On 6th November 1880, French army surgeon Charles Louis Alfone Laveran, first identified the protozoan parasites in the blood of patients suffering from malaria. It ultimately led to him winning the Nobel Prize in 1907.
Sir Ronald Ross, an officer in the Indian Medical Service, later discovered the link between the transmission of malaria by mosquito from bird to bird on 20 August 1897 (a day which has subsequently become known as World Mosquito Day). He won the Nobel Prize in 1902.
1934 – The discovery of chloroquine
Discovered in 1934 by the German Hans Andersag, chloroquine wasn’t officially recognised as a safe and effective antimalarial until 1946. Quinine was synthesised successfully for the first time in 1944, and can be used in combination with other antimalarial medicines.
Chloroquine works by attacking the parasites once they’ve entered the red blood cells, kills them and prevents them from multiplying. It’s not fully understood how chloroquine kills the parasites, but it’s believed to work by blocking the action of a particular chemical parasites produce to protect themselves inside the red blood cells.
1942-1945 – Malaria control in war areas (MCWA)
MCWA was a programme created in the United States, as a way of controlling the spread of malaria around military training bases, where mosquitos were often prevalent. The aim of MCWA was to prevent the disease spreading to the rest of the civilian population through mosquitoes, which would have fed on malaria-infected soldiers. Throughout the programme’s duration, local health department officials were trained in various malaria control strategies and techniques.
1985 – Mefloquine
After World War II, mefloquine – a 4-quinoline methanol – was developed that proved extremely effective in preventing and treating malaria. The drug became widely available in 1985, by which time evidence of resistance to mefloquine began to appear in Asia.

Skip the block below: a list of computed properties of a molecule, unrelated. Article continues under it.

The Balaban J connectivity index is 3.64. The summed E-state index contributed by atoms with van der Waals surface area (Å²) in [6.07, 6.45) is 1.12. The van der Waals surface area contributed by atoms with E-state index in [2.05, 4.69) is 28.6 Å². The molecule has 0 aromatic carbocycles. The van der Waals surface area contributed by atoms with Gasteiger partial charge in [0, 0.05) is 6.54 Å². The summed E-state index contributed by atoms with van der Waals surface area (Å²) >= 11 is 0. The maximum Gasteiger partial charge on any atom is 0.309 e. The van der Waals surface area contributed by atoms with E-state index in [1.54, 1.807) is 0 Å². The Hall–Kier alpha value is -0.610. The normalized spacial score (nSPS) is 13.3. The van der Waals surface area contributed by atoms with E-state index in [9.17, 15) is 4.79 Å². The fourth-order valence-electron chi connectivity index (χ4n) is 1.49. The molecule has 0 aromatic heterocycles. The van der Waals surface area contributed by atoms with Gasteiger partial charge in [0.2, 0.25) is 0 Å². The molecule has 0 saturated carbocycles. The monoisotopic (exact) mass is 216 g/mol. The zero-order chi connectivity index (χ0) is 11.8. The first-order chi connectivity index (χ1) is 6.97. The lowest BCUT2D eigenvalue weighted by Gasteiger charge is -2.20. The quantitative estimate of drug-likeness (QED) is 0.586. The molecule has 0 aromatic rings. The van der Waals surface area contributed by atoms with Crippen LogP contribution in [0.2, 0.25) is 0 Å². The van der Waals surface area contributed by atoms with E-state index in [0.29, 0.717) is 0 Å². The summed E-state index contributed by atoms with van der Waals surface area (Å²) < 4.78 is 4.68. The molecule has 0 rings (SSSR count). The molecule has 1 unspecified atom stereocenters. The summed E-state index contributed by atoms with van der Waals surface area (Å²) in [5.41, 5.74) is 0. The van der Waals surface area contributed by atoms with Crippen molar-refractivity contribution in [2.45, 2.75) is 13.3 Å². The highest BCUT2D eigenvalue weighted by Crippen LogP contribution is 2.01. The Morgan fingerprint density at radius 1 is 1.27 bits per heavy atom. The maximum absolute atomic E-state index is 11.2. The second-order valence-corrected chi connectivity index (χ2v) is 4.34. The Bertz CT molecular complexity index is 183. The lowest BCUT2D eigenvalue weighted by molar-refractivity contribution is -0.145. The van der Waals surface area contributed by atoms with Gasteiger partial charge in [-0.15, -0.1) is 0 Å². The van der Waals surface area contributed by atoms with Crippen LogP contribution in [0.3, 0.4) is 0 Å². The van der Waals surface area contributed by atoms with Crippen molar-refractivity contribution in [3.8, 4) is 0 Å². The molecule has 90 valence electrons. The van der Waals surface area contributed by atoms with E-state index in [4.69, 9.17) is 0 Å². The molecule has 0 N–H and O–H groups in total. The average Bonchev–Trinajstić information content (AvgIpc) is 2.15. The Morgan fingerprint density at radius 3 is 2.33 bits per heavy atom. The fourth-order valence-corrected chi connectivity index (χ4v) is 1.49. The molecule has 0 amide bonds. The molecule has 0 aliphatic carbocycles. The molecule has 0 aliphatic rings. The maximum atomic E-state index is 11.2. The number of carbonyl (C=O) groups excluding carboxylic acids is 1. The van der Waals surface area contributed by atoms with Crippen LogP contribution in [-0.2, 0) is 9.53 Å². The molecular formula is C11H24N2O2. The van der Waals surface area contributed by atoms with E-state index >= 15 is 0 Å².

1998 – Malarone & atovaquone
A new drug combination was released in Australia in 1998 called Malarone, which was a combination of proguanil and atovaquone. Atovaquone became widely available in 1992 and was used with a great degree of success to treat Pneumocystis carrinii. This, when combined with proguanil, has proven to be a particularly efficacious antimalarial treatment.
The prevalence of malaria – past and present
Whilst much research has been carried out and attempts to rid the world of malaria have endured since the disease was discovered, malaria still remains a significant threat.
Malaria can’t be contracted from casual contact or transmitted sexually, but it is preventable and treatable.
According to the Center for Disease Control, Malaria causes around 219 million illnesses and 435,000 deaths every year, and nearly half the world’s population is at risk from the disease. It’s particularly prevalent in Sub-Saharan Africa and is one of the biggest killers of young children.
Malaria is also strongly linked to the poverty of these countries, as the people susceptible to contracting it can’t afford the malaria prevention equipment to treat it. And in regions such as Ghana, the little money people do have goes on malaria treatment that takes away from purchasing other essential items, such as food.
However, governments are continually pledging more research, education and money into malaria, as well as ways to help prevent it, such as insecticides, medicines and nets. In 2021, the first malaria vaccine was approved, recommended by the World Health Organisation for use amongst children in sub-Saharan Africa.
Despite years of research and the search for a cure, malaria still remains a very real and very potent threat across the globe. Dr Fox provides a range of antimalarial medicines following an online medical questionnaire – make sure you’re adequately protected when you travel.